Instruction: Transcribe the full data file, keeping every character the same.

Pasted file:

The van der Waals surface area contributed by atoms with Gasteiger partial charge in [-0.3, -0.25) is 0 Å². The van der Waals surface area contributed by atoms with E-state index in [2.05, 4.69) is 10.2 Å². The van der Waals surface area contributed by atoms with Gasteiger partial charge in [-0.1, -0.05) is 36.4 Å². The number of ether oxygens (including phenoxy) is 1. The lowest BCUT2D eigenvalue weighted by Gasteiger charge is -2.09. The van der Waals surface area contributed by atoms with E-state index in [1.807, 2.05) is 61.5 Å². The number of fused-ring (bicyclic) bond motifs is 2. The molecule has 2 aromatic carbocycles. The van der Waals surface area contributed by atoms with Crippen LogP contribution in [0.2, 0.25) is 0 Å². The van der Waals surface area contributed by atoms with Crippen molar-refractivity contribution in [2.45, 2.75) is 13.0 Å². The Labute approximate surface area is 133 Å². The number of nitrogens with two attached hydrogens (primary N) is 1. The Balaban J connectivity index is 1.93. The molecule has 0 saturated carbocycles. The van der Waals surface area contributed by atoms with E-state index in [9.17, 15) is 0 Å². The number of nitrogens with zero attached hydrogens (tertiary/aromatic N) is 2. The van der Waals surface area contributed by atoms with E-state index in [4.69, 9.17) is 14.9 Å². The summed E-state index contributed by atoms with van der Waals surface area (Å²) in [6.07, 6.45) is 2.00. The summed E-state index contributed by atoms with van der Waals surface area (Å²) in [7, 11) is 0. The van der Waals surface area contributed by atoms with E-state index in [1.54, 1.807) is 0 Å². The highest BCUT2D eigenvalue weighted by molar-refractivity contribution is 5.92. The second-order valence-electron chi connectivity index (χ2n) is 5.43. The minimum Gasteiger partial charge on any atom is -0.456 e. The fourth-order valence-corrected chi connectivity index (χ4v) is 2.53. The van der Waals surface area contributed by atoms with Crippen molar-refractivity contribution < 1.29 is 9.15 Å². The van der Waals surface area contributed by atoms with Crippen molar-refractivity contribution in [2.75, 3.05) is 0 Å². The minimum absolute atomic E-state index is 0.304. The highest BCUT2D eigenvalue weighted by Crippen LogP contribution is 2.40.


The van der Waals surface area contributed by atoms with Gasteiger partial charge in [-0.3, -0.25) is 0 Å². The van der Waals surface area contributed by atoms with E-state index in [2.05, 4.69) is 10.2 Å². The van der Waals surface area contributed by atoms with Gasteiger partial charge in [-0.1, -0.05) is 36.4 Å². The number of ether oxygens (including phenoxy) is 1. The lowest BCUT2D eigenvalue weighted by Gasteiger charge is -2.09. The van der Waals surface area contributed by atoms with E-state index in [1.807, 2.05) is 61.5 Å². The number of fused-ring (bicyclic) bond motifs is 2. The molecule has 2 aromatic carbocycles. The van der Waals surface area contributed by atoms with Crippen LogP contribution in [0.2, 0.25) is 0 Å². The van der Waals surface area contributed by atoms with Crippen molar-refractivity contribution in [2.45, 2.75) is 13.0 Å². The Labute approximate surface area is 133 Å². The number of nitrogens with two attached hydrogens (primary N) is 1. The Balaban J connectivity index is 1.93. The molecule has 0 saturated carbocycles. The van der Waals surface area contributed by atoms with E-state index in [9.17, 15) is 0 Å². The number of nitrogens with zero attached hydrogens (tertiary/aromatic N) is 2. The van der Waals surface area contributed by atoms with E-state index in [4.69, 9.17) is 14.9 Å². The summed E-state index contributed by atoms with van der Waals surface area (Å²) in [6.07, 6.45) is 2.00. The summed E-state index contributed by atoms with van der Waals surface area (Å²) in [7, 11) is 0. The van der Waals surface area contributed by atoms with E-state index in [1.54, 1.807) is 0 Å². The highest BCUT2D eigenvalue weighted by molar-refractivity contribution is 5.92. The second-order valence-electron chi connectivity index (χ2n) is 5.43. The minimum Gasteiger partial charge on any atom is -0.456 e. The fourth-order valence-corrected chi connectivity index (χ4v) is 2.53. The van der Waals surface area contributed by atoms with Crippen molar-refractivity contribution < 1.29 is 9.15 Å². The van der Waals surface area contributed by atoms with Crippen molar-refractivity contribution in [2.75, 3.05) is 0 Å². The minimum absolute atomic E-state index is 0.304. The highest BCUT2D eigenvalue weighted by Crippen LogP contribution is 2.40.